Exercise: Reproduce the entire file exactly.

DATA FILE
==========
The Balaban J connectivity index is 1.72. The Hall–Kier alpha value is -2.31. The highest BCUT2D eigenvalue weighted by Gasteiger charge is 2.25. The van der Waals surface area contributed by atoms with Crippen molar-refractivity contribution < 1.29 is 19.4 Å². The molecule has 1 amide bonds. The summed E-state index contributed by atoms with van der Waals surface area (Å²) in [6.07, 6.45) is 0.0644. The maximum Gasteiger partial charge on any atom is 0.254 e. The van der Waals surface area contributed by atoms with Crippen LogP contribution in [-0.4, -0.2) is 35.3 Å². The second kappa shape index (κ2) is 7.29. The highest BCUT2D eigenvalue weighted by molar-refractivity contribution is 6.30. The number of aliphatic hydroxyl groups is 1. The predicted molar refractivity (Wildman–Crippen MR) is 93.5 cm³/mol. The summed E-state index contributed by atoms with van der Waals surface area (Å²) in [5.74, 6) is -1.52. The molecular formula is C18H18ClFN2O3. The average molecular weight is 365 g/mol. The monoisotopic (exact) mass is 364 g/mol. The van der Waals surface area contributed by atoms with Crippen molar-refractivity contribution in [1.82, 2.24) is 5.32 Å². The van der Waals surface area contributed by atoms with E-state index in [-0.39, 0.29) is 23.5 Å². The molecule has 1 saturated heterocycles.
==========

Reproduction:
The Balaban J connectivity index is 1.72. The Hall–Kier alpha value is -2.31. The highest BCUT2D eigenvalue weighted by Gasteiger charge is 2.25. The van der Waals surface area contributed by atoms with Crippen molar-refractivity contribution < 1.29 is 19.4 Å². The molecule has 1 amide bonds. The summed E-state index contributed by atoms with van der Waals surface area (Å²) in [6.07, 6.45) is 0.0644. The maximum Gasteiger partial charge on any atom is 0.254 e. The van der Waals surface area contributed by atoms with Crippen LogP contribution in [-0.4, -0.2) is 35.3 Å². The second kappa shape index (κ2) is 7.29. The highest BCUT2D eigenvalue weighted by molar-refractivity contribution is 6.30. The number of aliphatic hydroxyl groups is 1. The predicted molar refractivity (Wildman–Crippen MR) is 93.5 cm³/mol. The summed E-state index contributed by atoms with van der Waals surface area (Å²) in [5.74, 6) is -1.52. The molecular formula is C18H18ClFN2O3. The average molecular weight is 365 g/mol. The monoisotopic (exact) mass is 364 g/mol. The van der Waals surface area contributed by atoms with Crippen molar-refractivity contribution in [1.82, 2.24) is 5.32 Å². The van der Waals surface area contributed by atoms with E-state index in [-0.39, 0.29) is 23.5 Å². The molecule has 1 saturated heterocycles.